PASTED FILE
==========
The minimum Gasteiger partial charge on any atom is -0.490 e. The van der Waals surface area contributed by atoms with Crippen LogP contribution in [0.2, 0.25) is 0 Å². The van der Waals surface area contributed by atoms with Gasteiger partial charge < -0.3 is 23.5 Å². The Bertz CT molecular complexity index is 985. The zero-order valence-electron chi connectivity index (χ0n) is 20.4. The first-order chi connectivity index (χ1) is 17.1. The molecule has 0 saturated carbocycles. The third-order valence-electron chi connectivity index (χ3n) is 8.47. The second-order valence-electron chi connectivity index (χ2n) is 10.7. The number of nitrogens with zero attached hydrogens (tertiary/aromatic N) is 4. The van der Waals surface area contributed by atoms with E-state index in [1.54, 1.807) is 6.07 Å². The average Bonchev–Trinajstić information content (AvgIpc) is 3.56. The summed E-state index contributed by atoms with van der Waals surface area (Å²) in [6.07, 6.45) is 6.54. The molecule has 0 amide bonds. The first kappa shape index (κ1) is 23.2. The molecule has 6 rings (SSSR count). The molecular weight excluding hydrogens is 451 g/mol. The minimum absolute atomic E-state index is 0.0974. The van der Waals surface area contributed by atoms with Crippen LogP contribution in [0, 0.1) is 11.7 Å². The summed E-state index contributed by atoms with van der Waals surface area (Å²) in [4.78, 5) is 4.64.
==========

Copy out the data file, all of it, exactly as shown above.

The minimum Gasteiger partial charge on any atom is -0.490 e. The van der Waals surface area contributed by atoms with Crippen LogP contribution in [0.2, 0.25) is 0 Å². The van der Waals surface area contributed by atoms with Gasteiger partial charge < -0.3 is 23.5 Å². The Bertz CT molecular complexity index is 985. The zero-order valence-electron chi connectivity index (χ0n) is 20.4. The first-order chi connectivity index (χ1) is 17.1. The molecule has 0 saturated carbocycles. The third-order valence-electron chi connectivity index (χ3n) is 8.47. The second-order valence-electron chi connectivity index (χ2n) is 10.7. The number of nitrogens with zero attached hydrogens (tertiary/aromatic N) is 4. The van der Waals surface area contributed by atoms with E-state index in [1.54, 1.807) is 6.07 Å². The average Bonchev–Trinajstić information content (AvgIpc) is 3.56. The summed E-state index contributed by atoms with van der Waals surface area (Å²) in [6.07, 6.45) is 6.54. The molecule has 0 amide bonds. The first kappa shape index (κ1) is 23.2. The molecule has 6 rings (SSSR count). The molecular weight excluding hydrogens is 451 g/mol. The minimum absolute atomic E-state index is 0.0974. The van der Waals surface area contributed by atoms with Crippen LogP contribution in [0, 0.1) is 11.7 Å². The summed E-state index contributed by atoms with van der Waals surface area (Å²) in [4.78, 5) is 4.64.